McAfee’s new Threat Intelligence Exchange sounds rather innocent, but it actually represents the company’s response to the growing belief that security threats have become so pervasive and powerful that the entire security defense model has to change. When you have government funding to buy malware, and a massive market for militarized malware growing at a national level, the only way to respond effectively is through global cooperation.
No firm, nor any one government, is powerful enough alone to address this threat. No perimeter defense — which is what we’ve largely relied on in the past — is effective, either, and any successful response simply has to assume the perimeter is porous.
Your Perimeter, Like a Medieval Castle Wall, Will Be Breached
Imagine it’s the Dark Ages and we need to defend our castle. We could build a huge wall, but we’d find that any concentrated attack would eventually breach the wall, and we’d be dead. Castle design was thus altered to include levels of defense — basically assuming that invaders would breach the primary wall but have an increasingly painful attack.
As weapons advanced, this no longer worked. States formed nations, which built armies. Today’s cities and town centers are no longer walled. Police forces, national guards, armies and various security agencies provide defense, finding and eliminating threats en masse. As we stopped building massive walls, focus shifted from the perimeter, at least with regard to prevention, to finding and eliminating threats more quickly.
[ Analysis: McAfee Security Report Suggests 2014 Will Be a Rough Year ]
This goes to the heart of McAfee’s approach. The Threat Intelligence Exchange is designed to layer over traditional security. It assumes there will be a breach — but it’s designed to identify and respond to breaches, all while notifying administrators so damage can largely be eliminated. It recognizes that no wall is strong enough to defend against the class of attacks we now see, much like the knights of old discovered that gunpowder and dynamite made walled cities largely pointless. The defense had to change to match the powerful attacks that were overwhelming traditional models.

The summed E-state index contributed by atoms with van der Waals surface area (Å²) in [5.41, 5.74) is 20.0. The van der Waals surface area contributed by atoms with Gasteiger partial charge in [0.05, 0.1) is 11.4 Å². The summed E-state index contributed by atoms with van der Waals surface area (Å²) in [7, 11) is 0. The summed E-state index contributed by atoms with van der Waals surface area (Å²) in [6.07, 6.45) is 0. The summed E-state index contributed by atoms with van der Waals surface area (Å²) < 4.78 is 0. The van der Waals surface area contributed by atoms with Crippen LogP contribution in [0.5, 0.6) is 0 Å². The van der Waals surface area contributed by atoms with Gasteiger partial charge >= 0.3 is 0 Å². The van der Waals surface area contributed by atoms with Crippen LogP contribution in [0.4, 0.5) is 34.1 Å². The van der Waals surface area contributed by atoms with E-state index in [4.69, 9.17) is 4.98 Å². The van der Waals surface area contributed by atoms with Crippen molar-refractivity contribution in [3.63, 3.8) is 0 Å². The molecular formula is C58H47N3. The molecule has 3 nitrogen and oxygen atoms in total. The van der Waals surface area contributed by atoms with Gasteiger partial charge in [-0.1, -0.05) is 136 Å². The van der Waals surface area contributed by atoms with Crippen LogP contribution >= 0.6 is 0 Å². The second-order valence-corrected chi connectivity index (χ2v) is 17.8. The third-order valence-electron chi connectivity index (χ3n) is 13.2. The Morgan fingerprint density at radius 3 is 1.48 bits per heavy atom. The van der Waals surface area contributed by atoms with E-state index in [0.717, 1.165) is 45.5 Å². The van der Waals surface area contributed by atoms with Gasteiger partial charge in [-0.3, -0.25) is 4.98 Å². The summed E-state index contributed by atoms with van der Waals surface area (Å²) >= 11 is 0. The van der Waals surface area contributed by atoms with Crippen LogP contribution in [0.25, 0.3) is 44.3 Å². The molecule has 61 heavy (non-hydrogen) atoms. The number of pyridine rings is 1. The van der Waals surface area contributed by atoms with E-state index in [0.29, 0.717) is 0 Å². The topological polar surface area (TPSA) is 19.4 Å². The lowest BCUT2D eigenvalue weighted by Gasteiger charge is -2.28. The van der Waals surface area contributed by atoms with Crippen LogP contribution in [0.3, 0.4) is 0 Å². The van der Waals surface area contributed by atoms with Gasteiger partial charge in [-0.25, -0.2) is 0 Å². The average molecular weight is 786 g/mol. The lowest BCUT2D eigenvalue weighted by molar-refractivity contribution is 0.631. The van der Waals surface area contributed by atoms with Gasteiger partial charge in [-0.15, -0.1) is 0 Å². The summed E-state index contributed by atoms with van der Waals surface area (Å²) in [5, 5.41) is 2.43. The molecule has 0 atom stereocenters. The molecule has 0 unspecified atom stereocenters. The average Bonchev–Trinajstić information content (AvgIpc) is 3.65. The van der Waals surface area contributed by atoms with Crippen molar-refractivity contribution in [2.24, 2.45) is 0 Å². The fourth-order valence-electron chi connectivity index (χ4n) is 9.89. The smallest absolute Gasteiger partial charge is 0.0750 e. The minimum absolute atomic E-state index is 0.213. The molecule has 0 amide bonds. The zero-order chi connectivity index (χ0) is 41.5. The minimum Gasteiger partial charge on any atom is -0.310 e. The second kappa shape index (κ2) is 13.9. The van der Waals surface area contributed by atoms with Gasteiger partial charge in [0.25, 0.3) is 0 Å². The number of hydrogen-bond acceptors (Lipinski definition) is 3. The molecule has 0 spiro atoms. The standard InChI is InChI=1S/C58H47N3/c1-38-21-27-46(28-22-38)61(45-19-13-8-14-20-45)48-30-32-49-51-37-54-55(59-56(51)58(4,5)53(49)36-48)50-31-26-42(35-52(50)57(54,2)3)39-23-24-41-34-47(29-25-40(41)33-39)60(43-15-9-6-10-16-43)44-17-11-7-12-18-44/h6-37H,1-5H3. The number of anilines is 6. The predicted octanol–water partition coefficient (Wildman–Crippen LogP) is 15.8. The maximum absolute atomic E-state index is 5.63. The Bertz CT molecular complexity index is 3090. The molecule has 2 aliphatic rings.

To Fend Off Malware, Think Globally, Act Globally
Part of the problem, of course, is that attackers are increasingly funded at a national level; software seems to migrate (or initially come from) firms operating legally, kind of like weapons brokers, out of Eastern Europe. This means that, to make a comprehensive internal response function as fast as it needs to be, you have to create a reach that is at least national, if not global.
[ Related: 6 Failures That Led to Target Hack ]
This also hits the core of McAfee’s offering, as it networks global resources — private and public, as well as McAfee’s own global treat tracking service — to spread the news of emerging malware so it can be more rapidly identified and mitigated when used a second time. If the product has been seen or identified by any one of the companies using the solution, or through McAfee’s own resources, the response template is distributed. The other sites are hardened against the product in real time, reducing the response time to an attack and making events such as the Target breach far harder to accomplish, particularly a second time.
If the Bad Guys Get In, You Must Sound the Alarm
When facing a massive attack, perimeter defenses or other limited methods aren’t adequate. But the world is under that kind of threat today. McAfee has created a “Defense in Depth” product, which assumes that you will be breached but can automatically respond to the breach, thus limiting or eliminating the exposure. This is a very different approach, but it’s one that’s unfortunately necessary in today’s hostile world.
[ More: McAfee Moves to Redefine SIEM, Enterprise Security ]
This is hardly the end. I expect future offerings will increasingly use AI models to address even more intelligent malware. McAfee’s Threat intelligence Exchange doesn’t end the arm’s race; it just gives IT an advantage until the next malware breakthrough. But it does make it likely that attackers will hit someone who hasn’t deployed this offering — because that will be a vastly easier target.
Rob Enderle is president and principal analyst of the Enderle Group. Previously, he was the Senior Research Fellow for Forrester Research and the Giga Information Group. Prior to that he worked for IBM and held positions in Internal Audit, Competitive Analysis, Marketing, Finance and Security. Currently, Enderle writes on emerging technology, security and Linux for a variety of publications and appears on national news TV shows that include CNBC, FOX, Bloomberg and NPR.
Follow everything from CIO.com on Twitter @CIOonline, Facebook, Google + and LinkedIn.